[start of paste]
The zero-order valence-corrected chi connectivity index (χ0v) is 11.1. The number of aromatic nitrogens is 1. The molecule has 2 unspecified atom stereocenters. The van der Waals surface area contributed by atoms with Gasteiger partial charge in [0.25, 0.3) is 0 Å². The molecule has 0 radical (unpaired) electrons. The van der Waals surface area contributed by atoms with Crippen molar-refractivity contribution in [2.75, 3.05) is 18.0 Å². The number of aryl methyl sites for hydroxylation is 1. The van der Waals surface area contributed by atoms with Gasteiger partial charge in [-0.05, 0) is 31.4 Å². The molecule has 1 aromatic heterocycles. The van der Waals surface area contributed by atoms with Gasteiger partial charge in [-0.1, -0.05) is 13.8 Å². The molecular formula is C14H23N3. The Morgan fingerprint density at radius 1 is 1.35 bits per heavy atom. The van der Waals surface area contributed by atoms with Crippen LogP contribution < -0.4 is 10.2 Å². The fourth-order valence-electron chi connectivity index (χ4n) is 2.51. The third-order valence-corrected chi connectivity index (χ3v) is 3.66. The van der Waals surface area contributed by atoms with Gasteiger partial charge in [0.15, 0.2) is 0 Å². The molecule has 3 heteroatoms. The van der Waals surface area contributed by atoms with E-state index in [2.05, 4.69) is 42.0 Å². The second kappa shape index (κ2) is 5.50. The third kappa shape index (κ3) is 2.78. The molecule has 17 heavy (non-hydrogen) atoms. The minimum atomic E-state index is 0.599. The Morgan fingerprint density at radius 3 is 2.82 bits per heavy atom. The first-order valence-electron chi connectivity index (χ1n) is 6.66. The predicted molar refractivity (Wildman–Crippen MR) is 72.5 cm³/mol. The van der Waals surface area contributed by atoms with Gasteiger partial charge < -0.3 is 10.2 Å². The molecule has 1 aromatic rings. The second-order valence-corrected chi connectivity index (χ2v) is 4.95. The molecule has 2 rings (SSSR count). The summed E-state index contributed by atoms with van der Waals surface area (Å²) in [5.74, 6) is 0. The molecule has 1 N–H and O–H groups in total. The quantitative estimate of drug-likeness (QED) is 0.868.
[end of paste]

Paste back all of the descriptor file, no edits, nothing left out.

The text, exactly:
The zero-order valence-corrected chi connectivity index (χ0v) is 11.1. The number of aromatic nitrogens is 1. The molecule has 2 unspecified atom stereocenters. The van der Waals surface area contributed by atoms with Gasteiger partial charge in [0.25, 0.3) is 0 Å². The molecule has 0 radical (unpaired) electrons. The van der Waals surface area contributed by atoms with Crippen molar-refractivity contribution in [2.75, 3.05) is 18.0 Å². The number of aryl methyl sites for hydroxylation is 1. The van der Waals surface area contributed by atoms with Gasteiger partial charge in [-0.05, 0) is 31.4 Å². The molecule has 1 aromatic heterocycles. The van der Waals surface area contributed by atoms with Gasteiger partial charge in [-0.1, -0.05) is 13.8 Å². The molecular formula is C14H23N3. The Morgan fingerprint density at radius 1 is 1.35 bits per heavy atom. The van der Waals surface area contributed by atoms with Crippen LogP contribution < -0.4 is 10.2 Å². The fourth-order valence-electron chi connectivity index (χ4n) is 2.51. The third-order valence-corrected chi connectivity index (χ3v) is 3.66. The van der Waals surface area contributed by atoms with Gasteiger partial charge in [0.15, 0.2) is 0 Å². The molecule has 3 heteroatoms. The van der Waals surface area contributed by atoms with E-state index in [2.05, 4.69) is 42.0 Å². The second kappa shape index (κ2) is 5.50. The third kappa shape index (κ3) is 2.78. The molecule has 17 heavy (non-hydrogen) atoms. The minimum atomic E-state index is 0.599. The Morgan fingerprint density at radius 3 is 2.82 bits per heavy atom. The first-order valence-electron chi connectivity index (χ1n) is 6.66. The predicted molar refractivity (Wildman–Crippen MR) is 72.5 cm³/mol. The van der Waals surface area contributed by atoms with Gasteiger partial charge < -0.3 is 10.2 Å². The molecule has 1 aromatic rings. The second-order valence-corrected chi connectivity index (χ2v) is 4.95. The molecule has 2 rings (SSSR count). The summed E-state index contributed by atoms with van der Waals surface area (Å²) in [5.74, 6) is 0. The molecule has 1 N–H and O–H groups in total. The quantitative estimate of drug-likeness (QED) is 0.868.